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100 MORE Things Every Designer Needs to Know About People

Book Description

Thousands of designers, marketers, and product managers have come to rely on Susan Weinschenk’s original 100 Things Every Designer Needs To Know About People as a “go-to book” for practical advice on how to use the latest findings in psychology and neuroscience to directly inform and improve their designs, brands, and products. Research hasn’t stopped since the book was written, and new design challenges have emerged.

Weinschenk’s new book, 100 MORE Things Every Designer Needs To Know About People applies the latest research in psychology, neuroscience, brain research, and social psychology to the design of technology products, including websites, apps, wearables, and artificial intelligence. Weinschenk combines real science and research citations with practical examples to make her 100 MORE Things engaging, persuasive, easy to read, accessible, and useful. 100 MORE Things Every Designer Needs to Know About People is not just another “design guidelines” book because it explains the WHY behind the guidelines, providing concrete examples and prescriptions that can be easily and instantly applied.

Table of Contents

  1. Title Page
  2. Copyright Page
  3. Acknowledgements
  4. Dedication
  5. About the Author
  6. Contents
  7. The Designer As Behavioral Scientist
  8. How People See
    1. 1 People Prefer Curved Shapes
      1. Does the Couch Have Curves?
      2. Does the Balance of the Image Matter?
      3. Curves Stimulate the Brain
    2. 2 People Prefer Symmetry
      1. Show Me your DNA
      2. Is Symmetry Only for Mars (For Men)?
      3. Is There any Advantage to Using Asymmetry?
    3. 3 Some People Have an Extra Color Cone
      1. Back to the Amazing Discovery
      2. Functional Tetrachromats are Rare
    4. 4 Peripheral Vision Determines where Central Vision Should Look
      1. But Isn’t Multitasking a Myth?
      2. A Quick Definition of Central and Peripheral Vision
      3. Eyes Take Lots of Visual Samples at the Same Time
      4. Peripheral Vision Calls the Shots
      5. Two Visions are Better Than One
      6. Don’t Base Every Design Decision on Eye-Tracking Studies
      7. Pay Attention to Peripheral Vision
    5. 5 Peripheral Vision Sees Danger and Processes Emotions Faster
      1. A Test of Fearful Faces
      2. Design with Fear and Danger in Mind
    6. 6 Peripheral Vision is Like a Low-Resolution Image
      1. Peripheral Vision is Blurry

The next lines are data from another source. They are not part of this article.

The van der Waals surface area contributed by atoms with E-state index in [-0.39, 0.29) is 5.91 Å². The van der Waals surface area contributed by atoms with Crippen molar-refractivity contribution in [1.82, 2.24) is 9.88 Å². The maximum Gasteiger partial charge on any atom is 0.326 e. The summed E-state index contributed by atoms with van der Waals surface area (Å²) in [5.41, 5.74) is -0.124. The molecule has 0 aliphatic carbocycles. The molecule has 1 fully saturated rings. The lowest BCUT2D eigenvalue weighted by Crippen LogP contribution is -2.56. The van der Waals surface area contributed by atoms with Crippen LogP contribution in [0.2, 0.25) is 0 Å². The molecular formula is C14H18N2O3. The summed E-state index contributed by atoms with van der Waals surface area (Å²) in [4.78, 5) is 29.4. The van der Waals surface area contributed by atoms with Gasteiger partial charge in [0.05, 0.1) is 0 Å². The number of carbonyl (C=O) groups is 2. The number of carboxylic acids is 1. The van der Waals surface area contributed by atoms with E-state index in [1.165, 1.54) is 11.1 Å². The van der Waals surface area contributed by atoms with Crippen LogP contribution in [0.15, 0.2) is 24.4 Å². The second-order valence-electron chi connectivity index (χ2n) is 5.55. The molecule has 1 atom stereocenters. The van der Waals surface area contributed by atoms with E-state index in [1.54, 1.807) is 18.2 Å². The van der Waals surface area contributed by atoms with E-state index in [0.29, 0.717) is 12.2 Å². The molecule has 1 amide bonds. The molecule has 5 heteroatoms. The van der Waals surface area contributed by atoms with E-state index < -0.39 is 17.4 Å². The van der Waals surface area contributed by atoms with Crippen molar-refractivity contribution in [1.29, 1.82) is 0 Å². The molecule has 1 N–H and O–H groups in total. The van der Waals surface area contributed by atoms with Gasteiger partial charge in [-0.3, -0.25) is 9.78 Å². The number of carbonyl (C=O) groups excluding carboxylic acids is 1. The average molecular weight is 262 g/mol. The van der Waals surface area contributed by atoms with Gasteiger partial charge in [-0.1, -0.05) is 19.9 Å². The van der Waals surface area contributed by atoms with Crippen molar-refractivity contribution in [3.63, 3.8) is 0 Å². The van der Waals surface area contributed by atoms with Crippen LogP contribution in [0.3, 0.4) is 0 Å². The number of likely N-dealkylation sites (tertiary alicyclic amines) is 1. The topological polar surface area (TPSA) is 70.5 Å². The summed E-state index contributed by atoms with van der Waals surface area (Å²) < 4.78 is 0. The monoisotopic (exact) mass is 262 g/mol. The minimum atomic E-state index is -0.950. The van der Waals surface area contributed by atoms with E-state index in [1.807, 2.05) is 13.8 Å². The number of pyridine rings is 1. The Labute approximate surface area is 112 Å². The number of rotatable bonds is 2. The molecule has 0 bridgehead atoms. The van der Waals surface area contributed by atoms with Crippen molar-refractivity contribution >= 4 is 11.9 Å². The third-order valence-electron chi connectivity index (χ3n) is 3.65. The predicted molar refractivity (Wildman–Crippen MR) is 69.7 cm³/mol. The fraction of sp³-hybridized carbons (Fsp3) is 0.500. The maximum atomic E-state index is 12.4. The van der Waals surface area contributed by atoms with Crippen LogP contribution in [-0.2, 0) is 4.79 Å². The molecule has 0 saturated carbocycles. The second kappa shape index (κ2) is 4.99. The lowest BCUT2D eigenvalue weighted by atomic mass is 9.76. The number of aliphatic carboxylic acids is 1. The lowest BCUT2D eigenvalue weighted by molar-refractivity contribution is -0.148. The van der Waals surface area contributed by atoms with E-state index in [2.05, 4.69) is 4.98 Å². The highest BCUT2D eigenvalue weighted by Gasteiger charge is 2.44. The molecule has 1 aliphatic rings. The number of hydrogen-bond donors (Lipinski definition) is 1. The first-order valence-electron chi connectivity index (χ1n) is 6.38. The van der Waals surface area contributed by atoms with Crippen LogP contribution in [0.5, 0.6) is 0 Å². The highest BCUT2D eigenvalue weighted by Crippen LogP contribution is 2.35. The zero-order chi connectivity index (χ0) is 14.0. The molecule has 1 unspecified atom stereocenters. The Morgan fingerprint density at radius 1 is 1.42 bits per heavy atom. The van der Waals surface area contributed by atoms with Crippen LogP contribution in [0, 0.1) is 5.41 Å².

2. How Peripheral Vision Won a Design Competition
      3. When Less is More
      4. Designing for Both Vision States
      5. A Surprising Guideline for Designing for Screen Size
    7. 7 Emotion vs. Gaze Direction: Emotion Wins
      1. The Influence of Gaze Direction
      2. Is Looking the Same as Taking Action?
    8. 8 Direct Gaze can Backfire
    9. 9 People Decide About a Design in a Split Second
      1. Testing Infographics Instead of Websites
      2. Designing for an Audience
  9. How People Think and Remember
    1. 10 People use Two Kinds of Thinking
      1. System 1 And System 2 Thinking
      2. System 1 is the Normal Mode
      3. The Opposite of “Don’t Make Me Think”
      4. Design for Errors
    2. 11 Some Memories Change Easily
      1. Autobiographical Memories
      2. Strong Emotions Make Strong Memories
      3. Ten Years Later
      4. Can Memories be Erased?
    3. 12 Repetition Strengthens Some Memories
      1. Memorizing Facts
      2. Learning Motor Skills
      3. Sensory Memory
      4. Design and Semantic, Muscle, and Sensory Memory
    4. 13 Music Evokes Memories and Moods
      1. Music and Mood
      2. People Respond in a Similar Way
  10. How People Decide
    1. 14 People Make Decisions with System 1 (Truthiness) Thinking
      1. Repetition Makes People Trust Their Gut
      2. Photo + Information = Truthiness
    2. 15 People Choose What’s Brightest
      1. Exogenous vs. Endogenous Influencers
    3. 16 When Faced with a Complex Decision, People Follow Their Feelings
      1. Logic or Feelings?
      2. Satisfaction and Confidence
      3. What About Giving Time for Deliberation?
      4. Decisions for Designers About Information vs. Feelings
      5. The Big Mistake that Most People Make
    4. 17 The Pupils Dilate During a Difficult Decision
    5. 18 Confidence Triggers Decisions
      1. The Effects of Evidence and Elapsed Time
      2. Can the Decision be Sped Up?
      3. Little Chunks and Lots of Feedback
      4. Get People to Take a Physical Action
    6. 19 The Surprising Effects of Stress on Decision Making
      1. The Complicated Relationship Between Stress and Decision Making
      2. The Interesting Gender Twist
      3. Implications of Stress for Design